How to Ask for an Informational Interview

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Understanding how to ask for an informational interview is essentially asking for a favor -- and asking a stranger for a favor is hard. Yes, it’s a daunting task, but the rewards it can yield are incredible. Learning how to make an informational interview request isn’t that complicated. In most cases, it involves little more than effective formatting, following appropriate etiquette, differentiating yourself from others, and coming off as genuine.

Asking for an informational interview also involves targeting the right person. Look for alumni from your school or university, those you’ve met at networking events previously, or people whose work you admire in your community or industry of choice. Having a genuine reason for contacting a person or something in common can help you build a bond and increase your odds of that person responding to your request.

Here are some helpful tips to follow for snagging an informational interview that can unlock a door to more meaningful business connections and eventually set off down the path to a fulfilling career after college (by the way, check out our career planning quiz to find the career path that is right for you).

How to Write an Email Requesting an Informational Interview

Once you know who you’d like to reach out to for an informational interview, introduce yourself to him or her via email or LinkedIn message. From your name and occupation to your geographic location, give the individual a quick rundown of who you are. Make sure the email requesting the informal interview is not too lengthy as you want to be respectful of his or her time, but give them a sense of why you’re reaching out to the person and how they can help.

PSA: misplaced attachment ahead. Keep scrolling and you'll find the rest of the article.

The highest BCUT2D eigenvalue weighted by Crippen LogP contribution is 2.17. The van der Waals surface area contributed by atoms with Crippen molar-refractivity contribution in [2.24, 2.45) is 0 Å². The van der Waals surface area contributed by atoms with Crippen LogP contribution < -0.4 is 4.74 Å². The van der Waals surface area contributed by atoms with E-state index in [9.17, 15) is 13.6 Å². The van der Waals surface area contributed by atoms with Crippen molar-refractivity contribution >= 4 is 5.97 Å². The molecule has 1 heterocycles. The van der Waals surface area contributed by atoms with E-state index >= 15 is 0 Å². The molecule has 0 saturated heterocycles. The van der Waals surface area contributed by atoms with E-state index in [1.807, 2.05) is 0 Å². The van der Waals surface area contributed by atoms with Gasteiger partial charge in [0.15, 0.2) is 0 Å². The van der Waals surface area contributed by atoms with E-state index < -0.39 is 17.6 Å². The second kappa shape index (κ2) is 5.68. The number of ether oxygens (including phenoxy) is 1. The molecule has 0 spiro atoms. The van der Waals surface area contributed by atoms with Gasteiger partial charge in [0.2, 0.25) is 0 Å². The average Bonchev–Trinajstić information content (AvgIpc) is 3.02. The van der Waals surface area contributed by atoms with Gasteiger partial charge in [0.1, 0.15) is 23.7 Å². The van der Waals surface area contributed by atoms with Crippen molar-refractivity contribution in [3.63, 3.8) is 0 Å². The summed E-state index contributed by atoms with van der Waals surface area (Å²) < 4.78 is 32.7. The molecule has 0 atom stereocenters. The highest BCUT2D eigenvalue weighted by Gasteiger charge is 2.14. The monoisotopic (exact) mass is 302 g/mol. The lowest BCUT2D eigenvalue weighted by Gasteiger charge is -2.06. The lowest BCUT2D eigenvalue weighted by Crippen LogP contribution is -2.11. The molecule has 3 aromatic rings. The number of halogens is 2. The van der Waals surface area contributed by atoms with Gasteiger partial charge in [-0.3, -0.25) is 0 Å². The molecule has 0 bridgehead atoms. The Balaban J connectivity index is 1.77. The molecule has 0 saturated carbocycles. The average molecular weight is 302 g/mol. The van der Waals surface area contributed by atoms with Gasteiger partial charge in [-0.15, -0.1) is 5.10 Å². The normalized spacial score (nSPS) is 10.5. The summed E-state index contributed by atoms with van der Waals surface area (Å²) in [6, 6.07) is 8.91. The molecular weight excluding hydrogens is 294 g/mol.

Once properly introduced, make it clear what it is you’re after and explicitly state what it is you’d like to talk about. By the end of the informational interview email, the reader should have no questions, which leaves them without a reason to say no to your request.

Keep in mind: most people on the receiving end of an email may wonder “why is this person writing to me specifically?” So, when requesting an informal interview through email, you need to answer that question. Beyond stating the obvious, your response can serve as an emotional hook to get your reader invested in your request. You might mention how your aspirations and interests closely align with their experience. Be sure to close with personable, sincere remarks and thank them for their time.

Stumped for ideas on how to ask for an interview in an email? Check out our email template for requesting an informational interview below:

Informational Interview Email Template

Dear John,

My name is Amy, I’m an illustration freelancer from Seattle. I’ve been a long-time devotee of new digital media and was fascinated by your latest project, “The Art Example.”

I’m reaching out to you because I noticed you’ve worked at the three of the top media firms in the nation and I’d love to have a quick informal interview with you. Would you have a moment to talk about the emerging trends within 3D printing or offer some advice on getting started in the industry? 

Would you be willing to meet for a short talk -- in person, on the phone, or via Skype, depending on what’s most convenient for you? I’m sure you’re extremely busy, but even 15 minutes would be deeply appreciated.

Thank you,

Amy Jones

The Dos and Don’ts of Following Up on Your Interview Request

If you get approval to set a date, follow-up within the next day. Your contact’s time is valuable and they may be booked for other meetings or work-related travel. Snapping up time on his or her calendar helps ensure you get some face time.